Kraken to delist Tether in Europe ahead of MiCA adoption

Cryptocurrency exchange Kraken is “actively reviewing” whether to delist the stablecoin Tether (USDT) from its European platform, according to a report by Bloomberg.

The decision precedes the European Union’s (EU) adoption of the Markets in Crypto-Assets (MiCA) regulation, set to fully come into effect on December 30, 2024. MiCA will introduce tighter controls on the usage of certain stablecoins within the region.

Marcus Hughes, Kraken’s Global Head of Regulatory Strategy, told Bloomberg that the exchange is preparing for various scenarios, including discontinuing support for certain tokens such as USDT. “It’s something we’re actively reviewing,” Hughes said, noting that a final decision will be made once the regulatory position becomes clearer.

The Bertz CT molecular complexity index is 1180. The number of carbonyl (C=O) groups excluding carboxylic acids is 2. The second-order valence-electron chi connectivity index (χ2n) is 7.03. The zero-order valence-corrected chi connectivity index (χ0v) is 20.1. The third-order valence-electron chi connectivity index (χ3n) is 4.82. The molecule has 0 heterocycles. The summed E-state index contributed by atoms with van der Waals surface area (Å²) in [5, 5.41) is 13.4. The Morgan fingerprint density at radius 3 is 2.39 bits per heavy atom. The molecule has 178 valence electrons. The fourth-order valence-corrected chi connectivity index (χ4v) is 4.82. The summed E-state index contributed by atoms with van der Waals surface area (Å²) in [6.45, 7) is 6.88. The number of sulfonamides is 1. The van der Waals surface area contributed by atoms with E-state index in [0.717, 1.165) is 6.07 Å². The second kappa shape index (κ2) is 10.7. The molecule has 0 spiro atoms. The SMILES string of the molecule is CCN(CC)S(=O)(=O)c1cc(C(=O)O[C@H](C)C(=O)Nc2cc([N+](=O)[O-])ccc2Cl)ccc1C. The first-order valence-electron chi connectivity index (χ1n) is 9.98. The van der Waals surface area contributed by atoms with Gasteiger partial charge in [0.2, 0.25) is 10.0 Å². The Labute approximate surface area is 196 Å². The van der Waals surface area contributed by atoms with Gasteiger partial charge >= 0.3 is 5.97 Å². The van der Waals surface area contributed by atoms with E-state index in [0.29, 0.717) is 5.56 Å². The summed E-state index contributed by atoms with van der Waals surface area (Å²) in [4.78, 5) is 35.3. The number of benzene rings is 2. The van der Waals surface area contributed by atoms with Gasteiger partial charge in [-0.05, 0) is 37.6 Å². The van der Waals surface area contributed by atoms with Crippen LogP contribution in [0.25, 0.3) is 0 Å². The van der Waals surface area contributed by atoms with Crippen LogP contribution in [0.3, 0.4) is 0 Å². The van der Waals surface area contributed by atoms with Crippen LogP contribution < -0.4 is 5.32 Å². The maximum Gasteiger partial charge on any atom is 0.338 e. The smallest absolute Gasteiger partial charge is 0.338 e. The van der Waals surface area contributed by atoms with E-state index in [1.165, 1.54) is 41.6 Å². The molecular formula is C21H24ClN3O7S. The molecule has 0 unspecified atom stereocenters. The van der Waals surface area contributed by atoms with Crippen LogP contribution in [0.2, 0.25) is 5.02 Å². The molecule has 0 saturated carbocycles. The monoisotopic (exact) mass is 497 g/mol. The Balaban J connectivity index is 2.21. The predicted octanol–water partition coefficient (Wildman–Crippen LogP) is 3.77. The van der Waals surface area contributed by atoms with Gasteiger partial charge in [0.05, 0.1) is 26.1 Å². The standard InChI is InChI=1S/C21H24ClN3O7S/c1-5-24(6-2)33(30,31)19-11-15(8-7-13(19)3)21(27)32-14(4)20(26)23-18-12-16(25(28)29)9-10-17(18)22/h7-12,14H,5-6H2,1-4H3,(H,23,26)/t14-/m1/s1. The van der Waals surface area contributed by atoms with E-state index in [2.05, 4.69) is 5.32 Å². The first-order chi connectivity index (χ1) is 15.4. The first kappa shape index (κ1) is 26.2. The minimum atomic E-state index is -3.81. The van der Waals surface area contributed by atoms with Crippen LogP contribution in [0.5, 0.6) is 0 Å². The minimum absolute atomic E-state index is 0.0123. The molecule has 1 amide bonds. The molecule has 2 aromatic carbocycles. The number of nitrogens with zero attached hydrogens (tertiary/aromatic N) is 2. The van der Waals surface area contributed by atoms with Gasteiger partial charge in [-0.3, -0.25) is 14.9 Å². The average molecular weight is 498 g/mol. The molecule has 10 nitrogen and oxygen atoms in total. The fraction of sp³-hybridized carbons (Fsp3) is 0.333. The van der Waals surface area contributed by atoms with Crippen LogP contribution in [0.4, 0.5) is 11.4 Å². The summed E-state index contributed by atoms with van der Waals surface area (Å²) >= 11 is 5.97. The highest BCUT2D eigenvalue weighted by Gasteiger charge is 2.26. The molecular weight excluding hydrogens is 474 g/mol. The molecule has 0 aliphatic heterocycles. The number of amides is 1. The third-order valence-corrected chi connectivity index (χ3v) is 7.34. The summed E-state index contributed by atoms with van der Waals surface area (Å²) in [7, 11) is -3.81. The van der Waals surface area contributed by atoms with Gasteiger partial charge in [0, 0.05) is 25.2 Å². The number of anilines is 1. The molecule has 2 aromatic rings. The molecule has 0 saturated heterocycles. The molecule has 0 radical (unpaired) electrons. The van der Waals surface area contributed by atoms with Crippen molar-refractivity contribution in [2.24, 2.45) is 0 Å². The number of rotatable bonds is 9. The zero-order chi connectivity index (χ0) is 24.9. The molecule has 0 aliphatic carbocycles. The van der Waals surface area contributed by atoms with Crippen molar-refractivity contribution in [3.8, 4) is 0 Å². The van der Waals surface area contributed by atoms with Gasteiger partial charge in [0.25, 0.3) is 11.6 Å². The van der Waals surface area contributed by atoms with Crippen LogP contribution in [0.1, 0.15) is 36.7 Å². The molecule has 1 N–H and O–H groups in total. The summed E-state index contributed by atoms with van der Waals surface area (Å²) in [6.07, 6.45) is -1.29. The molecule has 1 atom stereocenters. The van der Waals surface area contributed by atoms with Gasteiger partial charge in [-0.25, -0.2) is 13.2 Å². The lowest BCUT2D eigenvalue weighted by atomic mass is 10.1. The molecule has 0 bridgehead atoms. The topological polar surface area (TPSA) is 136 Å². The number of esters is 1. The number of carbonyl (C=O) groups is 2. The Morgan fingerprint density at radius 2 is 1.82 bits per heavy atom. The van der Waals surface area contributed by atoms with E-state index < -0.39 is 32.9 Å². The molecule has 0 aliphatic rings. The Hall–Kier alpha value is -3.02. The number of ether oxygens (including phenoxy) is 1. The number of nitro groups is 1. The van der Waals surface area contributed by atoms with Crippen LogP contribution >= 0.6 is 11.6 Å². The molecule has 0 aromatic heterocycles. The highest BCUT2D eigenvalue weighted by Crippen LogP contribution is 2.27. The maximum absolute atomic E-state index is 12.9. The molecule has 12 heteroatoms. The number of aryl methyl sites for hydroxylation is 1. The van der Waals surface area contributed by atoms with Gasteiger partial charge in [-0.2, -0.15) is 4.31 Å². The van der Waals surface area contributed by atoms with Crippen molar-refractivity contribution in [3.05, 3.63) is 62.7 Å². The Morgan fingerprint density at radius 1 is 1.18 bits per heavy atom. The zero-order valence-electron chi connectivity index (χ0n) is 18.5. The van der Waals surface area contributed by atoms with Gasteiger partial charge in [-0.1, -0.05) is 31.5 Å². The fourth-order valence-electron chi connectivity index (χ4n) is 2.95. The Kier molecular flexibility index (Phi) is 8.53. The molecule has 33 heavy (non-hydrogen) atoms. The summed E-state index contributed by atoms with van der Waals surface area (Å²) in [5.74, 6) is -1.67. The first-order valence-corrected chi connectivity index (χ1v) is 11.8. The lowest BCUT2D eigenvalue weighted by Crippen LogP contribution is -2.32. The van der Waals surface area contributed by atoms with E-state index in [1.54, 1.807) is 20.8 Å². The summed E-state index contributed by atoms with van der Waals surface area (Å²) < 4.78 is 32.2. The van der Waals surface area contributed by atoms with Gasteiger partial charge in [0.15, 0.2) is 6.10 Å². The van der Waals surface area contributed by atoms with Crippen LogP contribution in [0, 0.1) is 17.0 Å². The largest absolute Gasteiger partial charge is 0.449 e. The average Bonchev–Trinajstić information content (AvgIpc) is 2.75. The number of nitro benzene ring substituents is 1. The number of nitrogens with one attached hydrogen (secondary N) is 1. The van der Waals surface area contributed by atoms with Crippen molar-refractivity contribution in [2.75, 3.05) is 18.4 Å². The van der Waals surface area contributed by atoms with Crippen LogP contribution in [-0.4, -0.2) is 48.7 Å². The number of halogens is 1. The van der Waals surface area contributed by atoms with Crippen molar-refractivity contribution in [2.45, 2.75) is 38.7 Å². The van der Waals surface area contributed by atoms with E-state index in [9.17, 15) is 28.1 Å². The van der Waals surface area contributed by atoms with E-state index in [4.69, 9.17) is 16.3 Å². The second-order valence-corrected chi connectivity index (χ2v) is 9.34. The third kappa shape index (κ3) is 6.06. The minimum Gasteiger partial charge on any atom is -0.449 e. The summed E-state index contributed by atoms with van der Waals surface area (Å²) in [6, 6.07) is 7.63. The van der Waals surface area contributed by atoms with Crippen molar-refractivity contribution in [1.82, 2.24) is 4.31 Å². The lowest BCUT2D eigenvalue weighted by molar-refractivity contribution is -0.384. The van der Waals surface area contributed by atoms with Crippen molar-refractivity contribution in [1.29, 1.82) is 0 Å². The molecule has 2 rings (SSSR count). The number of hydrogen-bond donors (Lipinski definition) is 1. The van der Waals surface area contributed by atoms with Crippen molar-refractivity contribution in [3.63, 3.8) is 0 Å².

Kraken’s consideration follows the actions of another major crypto exchange, OKX, which removed Tether trading pairs in Europe in March due to impending stablecoin regulations. An OKX spokesperson explained that the delisting will enable the exchange to introduce euro on-ramps for EEA-based customers. He added that this adjustment impacts only a minor portion of the exchange’s user base. In addition to phasing out USDT pairs,

MiCA mandates that stablecoins issued in Europe must meet heightened regulatory requirements. The implementation of MiCA will occur in phases, with certain applications set for mid-2024 and additional rules to be enforced by December 2024.

Tether holds a major portion of the market, with $116.76 billion worth, representing 69.6% of the total $167.78 billion USD-pegged stablecoin supply.

Under MiCA, stablecoins are categorized either as ‘e-money tokens’ (EMTs), if pegged to a fiat currency, or ‘asset-referenced tokens’ (ARTs) for other types of backing. The regulation introduces scaling constraints based on usage. Specifically, stablecoins not pegged to an EU currency will be banned from exceeding 1 million transactions per day. Additionally, the rules cover Terra-style algorithmic stablecoins, which rely on automated coding to maintain value.